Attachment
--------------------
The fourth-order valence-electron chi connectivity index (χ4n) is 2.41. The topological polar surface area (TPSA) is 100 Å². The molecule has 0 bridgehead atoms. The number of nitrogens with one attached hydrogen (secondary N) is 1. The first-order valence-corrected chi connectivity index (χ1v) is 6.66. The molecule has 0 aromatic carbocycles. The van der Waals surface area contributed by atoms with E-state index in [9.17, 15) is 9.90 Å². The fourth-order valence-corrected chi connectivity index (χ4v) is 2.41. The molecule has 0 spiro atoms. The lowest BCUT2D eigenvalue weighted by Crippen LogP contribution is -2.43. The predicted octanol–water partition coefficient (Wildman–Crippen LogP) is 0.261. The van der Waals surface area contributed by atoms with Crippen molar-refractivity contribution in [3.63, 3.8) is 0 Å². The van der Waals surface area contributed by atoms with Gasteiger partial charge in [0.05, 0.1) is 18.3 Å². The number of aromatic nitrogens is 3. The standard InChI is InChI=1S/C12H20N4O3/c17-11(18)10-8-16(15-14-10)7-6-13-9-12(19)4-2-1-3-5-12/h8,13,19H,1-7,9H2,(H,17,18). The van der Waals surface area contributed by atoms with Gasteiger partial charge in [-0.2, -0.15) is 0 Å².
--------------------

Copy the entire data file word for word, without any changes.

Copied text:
The fourth-order valence-electron chi connectivity index (χ4n) is 2.41. The topological polar surface area (TPSA) is 100 Å². The molecule has 0 bridgehead atoms. The number of nitrogens with one attached hydrogen (secondary N) is 1. The first-order valence-corrected chi connectivity index (χ1v) is 6.66. The molecule has 0 aromatic carbocycles. The van der Waals surface area contributed by atoms with E-state index in [9.17, 15) is 9.90 Å². The fourth-order valence-corrected chi connectivity index (χ4v) is 2.41. The molecule has 0 spiro atoms. The lowest BCUT2D eigenvalue weighted by Crippen LogP contribution is -2.43. The predicted octanol–water partition coefficient (Wildman–Crippen LogP) is 0.261. The van der Waals surface area contributed by atoms with Crippen molar-refractivity contribution in [3.63, 3.8) is 0 Å². The van der Waals surface area contributed by atoms with Gasteiger partial charge in [0.05, 0.1) is 18.3 Å². The number of aromatic nitrogens is 3. The standard InChI is InChI=1S/C12H20N4O3/c17-11(18)10-8-16(15-14-10)7-6-13-9-12(19)4-2-1-3-5-12/h8,13,19H,1-7,9H2,(H,17,18). The van der Waals surface area contributed by atoms with Gasteiger partial charge in [-0.2, -0.15) is 0 Å².